The DC Icons brand has taken a big hit in recent months. With DC Collectibles opting to shelve single pack figures after Nightwing and Supergirl and a transition to iconic moments, the future doesn’t look bright. That’s a big shame considering Wave 5 features at least two candidates for best of the series yet including the figure I’m looking at today, the Icons Wonder Woman figure.
Packaging: I like the classiness of the Icons’ packaging. It’s not flashy, but I love the clash of the white and the accent color. DCC still should write up some sort of bio though as it’s odd to just have pictures of the figures in the wave.
The side panel is a reminder this look is from the Justice League: The Amazo Virus storyline, which effectively ended the old New 52 and paved the way for DC Rebirth.
Likeness: DCC has tried to incorporate a mix of classic and contemporary costumes in the line. While the Icons Wonder Woman isn’t in her classic attire, I was ecstatic with the costume choice. Wonder Woman is based on the Jason Fabok design from Justice League: The Amazo Virus arc. Of all the modernized versions of classic costumes, this is easily my favorite. It incorporates all the signature elements with a contemporary gladiator feel.
All of those aspects are incorporated nicely into the figure. The breastplate retains that New 52 plated look, but the Star Spangled panties are replaced by a layered gladiator skirt. That’s one of my favorite elements of this design. Instead of a white stripe along the boots, they have silver armor and the traditional bracelets are replaced by gauntlets. It conveys much more of a warrior feel.
Wonder Woman has a great thoughtful expression as well. And I like the layering of her hair. This is noticeably different than the prototype face, but this is an improvement as it looks less supermodel and more like the Amazon’s fiercest fighter. There’s no shortcuts to the sculpting. Even the tiara star and leg band are sculpted.
Scale: While the DC Rebirth 7-pack Wonder Woman is Marvel Legend sized, the single release fits alongside the earlier Icons figures. That was a smart and puzzling move by DCC unless the Rebirth set overall was just unintentionally drastically out of scale.
She does stand taller than most of her counterparts, including the slightly too small Superman. That’s more his issue though as Wonder Woman looks great scale-wise.
Paint: There’s a lot of paint applications here. The head looks great as Wonder Woman doesn’t have that funky eye paintwork as some of the earlier Icons. The tiara and star are fine. There might be a slight overspray on the breastplate eagle, but it’s definitely something you’d have to look closely at to notice.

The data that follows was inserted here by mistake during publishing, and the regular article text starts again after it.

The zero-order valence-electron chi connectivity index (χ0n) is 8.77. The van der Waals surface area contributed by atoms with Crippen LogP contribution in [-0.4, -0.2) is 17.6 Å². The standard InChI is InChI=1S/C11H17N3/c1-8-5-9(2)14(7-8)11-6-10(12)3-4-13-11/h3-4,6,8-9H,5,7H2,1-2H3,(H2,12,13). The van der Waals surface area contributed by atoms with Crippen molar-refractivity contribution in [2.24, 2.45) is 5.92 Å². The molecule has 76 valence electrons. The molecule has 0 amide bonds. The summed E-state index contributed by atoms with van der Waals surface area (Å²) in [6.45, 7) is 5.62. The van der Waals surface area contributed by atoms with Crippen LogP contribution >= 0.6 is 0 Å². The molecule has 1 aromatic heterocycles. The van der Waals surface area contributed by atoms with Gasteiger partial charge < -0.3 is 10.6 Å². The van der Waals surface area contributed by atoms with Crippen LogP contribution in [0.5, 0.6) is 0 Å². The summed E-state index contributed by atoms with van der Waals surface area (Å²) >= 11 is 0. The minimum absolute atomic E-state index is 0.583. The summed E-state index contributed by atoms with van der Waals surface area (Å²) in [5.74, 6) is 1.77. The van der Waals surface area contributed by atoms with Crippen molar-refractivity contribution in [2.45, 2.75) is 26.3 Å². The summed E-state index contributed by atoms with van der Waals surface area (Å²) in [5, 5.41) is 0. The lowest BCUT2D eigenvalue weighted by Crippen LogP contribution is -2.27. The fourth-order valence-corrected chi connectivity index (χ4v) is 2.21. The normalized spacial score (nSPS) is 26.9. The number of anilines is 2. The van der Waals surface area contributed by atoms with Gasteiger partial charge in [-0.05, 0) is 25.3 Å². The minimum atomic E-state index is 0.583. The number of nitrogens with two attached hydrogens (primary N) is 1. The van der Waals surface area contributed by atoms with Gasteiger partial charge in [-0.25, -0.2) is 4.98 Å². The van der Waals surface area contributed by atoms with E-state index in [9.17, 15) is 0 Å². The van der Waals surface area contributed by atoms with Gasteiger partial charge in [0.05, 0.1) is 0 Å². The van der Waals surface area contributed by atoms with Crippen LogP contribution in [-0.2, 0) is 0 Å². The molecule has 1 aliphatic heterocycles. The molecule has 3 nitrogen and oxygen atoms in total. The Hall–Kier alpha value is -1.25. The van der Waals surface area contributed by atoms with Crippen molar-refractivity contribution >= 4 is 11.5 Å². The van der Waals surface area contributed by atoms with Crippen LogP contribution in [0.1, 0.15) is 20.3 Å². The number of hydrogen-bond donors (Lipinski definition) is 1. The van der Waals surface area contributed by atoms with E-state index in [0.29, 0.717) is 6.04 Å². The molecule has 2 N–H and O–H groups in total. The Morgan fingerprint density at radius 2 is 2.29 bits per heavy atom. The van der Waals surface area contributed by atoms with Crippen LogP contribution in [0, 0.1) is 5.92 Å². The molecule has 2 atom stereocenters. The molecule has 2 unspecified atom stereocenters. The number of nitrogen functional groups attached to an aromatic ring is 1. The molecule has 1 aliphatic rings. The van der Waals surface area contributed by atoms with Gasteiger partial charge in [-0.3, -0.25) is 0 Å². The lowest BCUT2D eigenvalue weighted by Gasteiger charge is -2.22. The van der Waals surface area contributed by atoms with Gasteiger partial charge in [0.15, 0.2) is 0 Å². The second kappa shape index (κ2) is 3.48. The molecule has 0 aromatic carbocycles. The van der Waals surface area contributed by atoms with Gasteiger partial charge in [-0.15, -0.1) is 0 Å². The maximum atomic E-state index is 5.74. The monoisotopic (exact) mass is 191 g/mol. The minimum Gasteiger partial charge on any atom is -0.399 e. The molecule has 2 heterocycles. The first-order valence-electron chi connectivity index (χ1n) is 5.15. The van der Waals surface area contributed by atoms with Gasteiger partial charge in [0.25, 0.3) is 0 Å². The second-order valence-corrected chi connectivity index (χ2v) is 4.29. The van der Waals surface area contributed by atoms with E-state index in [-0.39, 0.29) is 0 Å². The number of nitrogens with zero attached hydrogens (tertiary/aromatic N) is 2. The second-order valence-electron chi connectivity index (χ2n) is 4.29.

There’s a nice wash on the armor so it’s not a flat grey. The only mildly obvious issue is some stray dots on the skirt. I saw about four Icons Wonder Woman figures and none had any major paint issues, which is a strong testament to the quality control efforts.
Articulation: A lot of collectors hate the Icons articulation scheme for its lack of thigh swivels and waist point. But honestly, with Wonder Woman, I didn’t really miss them at all. This isn’t quite Marvel Legends level of articulation, but what you can achieve pose-wise is still pretty impressive. The Icons Wonder Woman can hit a smooth side kick, which is something most female Marvel Legends can’t do convincingly.
Wonder Woman has:
- ball-jointed shoulders
- wrist hinge
- knee (double-jointed)
Accessories: Fitting for an Amazon, Wonder Woman comes loaded with accessories. She has her shield, shield gauntlet, sword, a set of open and fist hands and not one, but two golden lassos. The first is a coiled up version to attach to the clip on the belt. It holds OK, but any slight movement will send it flying off.
The other is an open lasso with a wide enough hoop to ensnare other figures. That’s a really nice touch and it’s great to actually have a function lasso.
The sword fits along the belt hook on the other side. That’s a nice, secure fit so you won’t have to worry about it sliding off. It moves around easily so it won’t hinder articulation either. I would have loved if the sword was a snugger fit in her hands though as the hands are slightly too open to get a firm grasp.
The shield fits snugly onto the shield gauntlet, which is also removable, but it tends to not stay upright on Wonder Woman’s arm. There’s a harness for Wonder Woman to plug the shield on the back as well. The hair almost has the right amount of clearance to work as intended, but when you move her hair, the shield pops off.
What I like the most about the Icons Wonder Woman is she has a lot of useful accessories that make sense for the character. Best of all, she can hold all of her weapons.
Worth it? And here’s the sticking point. With the line struggling, DCC decided to raise retail price to $28. At $25 this was a tough sell for some folks. There’s nothing so intricate to justify the price point — the dedicated sculpted parts have been a staple since the line’s inception. With other companies, specifically Hasbro with its Marvel Legends line, tossing in multiple accessories, Build-A-Figure pieces and more plastic at a lower price point, even the solo Icons Wonder Woman isn’t a great value.
Rating: 9.7 out of 10
Wonder Woman is definitely in the running for the best figure in the line. She sports a high quality sculpt, a great paintjob and essential accessories. Had they fit slightly tighter they would be perfect. Even if you’re not an Icons collector, but love Wonder Woman, this is definitely worth picking up.
Where to get it? As always, I encourage you to purchase these from your local comic book shop first. Part of the reason for the failure of DC Icons was not enough retail support. In this case, that’s almost solely comic book shops. Supporting them is generally a good practice unless they’re just trying to massively price gouge you. If one isn’t close by, pick her up on Amazon.com.